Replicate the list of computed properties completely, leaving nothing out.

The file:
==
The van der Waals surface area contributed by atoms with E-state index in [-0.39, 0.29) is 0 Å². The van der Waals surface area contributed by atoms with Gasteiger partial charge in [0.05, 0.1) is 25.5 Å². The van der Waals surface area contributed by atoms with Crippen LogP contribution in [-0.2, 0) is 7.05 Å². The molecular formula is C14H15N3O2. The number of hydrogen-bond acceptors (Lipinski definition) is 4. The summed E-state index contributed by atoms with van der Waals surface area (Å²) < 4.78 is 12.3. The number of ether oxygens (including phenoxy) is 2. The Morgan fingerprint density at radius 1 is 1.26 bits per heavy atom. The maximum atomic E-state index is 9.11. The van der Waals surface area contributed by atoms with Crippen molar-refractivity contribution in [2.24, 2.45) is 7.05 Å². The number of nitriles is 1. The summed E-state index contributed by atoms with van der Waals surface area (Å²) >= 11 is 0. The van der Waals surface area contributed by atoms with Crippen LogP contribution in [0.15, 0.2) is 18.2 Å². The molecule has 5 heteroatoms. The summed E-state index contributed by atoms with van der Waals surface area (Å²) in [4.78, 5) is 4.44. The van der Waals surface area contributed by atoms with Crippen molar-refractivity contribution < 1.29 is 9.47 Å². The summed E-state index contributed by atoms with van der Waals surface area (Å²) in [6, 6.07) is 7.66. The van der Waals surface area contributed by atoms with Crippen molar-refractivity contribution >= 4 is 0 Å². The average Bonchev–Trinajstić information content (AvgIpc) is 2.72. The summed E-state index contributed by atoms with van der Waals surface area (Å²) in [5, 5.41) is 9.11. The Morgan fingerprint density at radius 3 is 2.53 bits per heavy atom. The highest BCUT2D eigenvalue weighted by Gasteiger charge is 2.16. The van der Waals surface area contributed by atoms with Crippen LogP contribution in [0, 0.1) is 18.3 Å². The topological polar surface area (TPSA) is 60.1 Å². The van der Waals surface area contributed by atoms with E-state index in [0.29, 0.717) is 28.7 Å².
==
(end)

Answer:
The van der Waals surface area contributed by atoms with E-state index in [-0.39, 0.29) is 0 Å². The van der Waals surface area contributed by atoms with Gasteiger partial charge in [0.05, 0.1) is 25.5 Å². The van der Waals surface area contributed by atoms with Crippen LogP contribution in [-0.2, 0) is 7.05 Å². The molecular formula is C14H15N3O2. The number of hydrogen-bond acceptors (Lipinski definition) is 4. The summed E-state index contributed by atoms with van der Waals surface area (Å²) < 4.78 is 12.3. The number of ether oxygens (including phenoxy) is 2. The Morgan fingerprint density at radius 1 is 1.26 bits per heavy atom. The maximum atomic E-state index is 9.11. The van der Waals surface area contributed by atoms with Crippen molar-refractivity contribution in [2.24, 2.45) is 7.05 Å². The number of nitriles is 1. The summed E-state index contributed by atoms with van der Waals surface area (Å²) >= 11 is 0. The van der Waals surface area contributed by atoms with Crippen LogP contribution in [0.15, 0.2) is 18.2 Å². The molecule has 5 heteroatoms. The summed E-state index contributed by atoms with van der Waals surface area (Å²) in [4.78, 5) is 4.44. The van der Waals surface area contributed by atoms with Crippen molar-refractivity contribution < 1.29 is 9.47 Å². The summed E-state index contributed by atoms with van der Waals surface area (Å²) in [6, 6.07) is 7.66. The van der Waals surface area contributed by atoms with Crippen molar-refractivity contribution >= 4 is 0 Å². The average Bonchev–Trinajstić information content (AvgIpc) is 2.72. The summed E-state index contributed by atoms with van der Waals surface area (Å²) in [5, 5.41) is 9.11. The Morgan fingerprint density at radius 3 is 2.53 bits per heavy atom. The highest BCUT2D eigenvalue weighted by Gasteiger charge is 2.16. The van der Waals surface area contributed by atoms with Crippen LogP contribution in [0, 0.1) is 18.3 Å². The topological polar surface area (TPSA) is 60.1 Å². The van der Waals surface area contributed by atoms with E-state index in [0.29, 0.717) is 28.7 Å².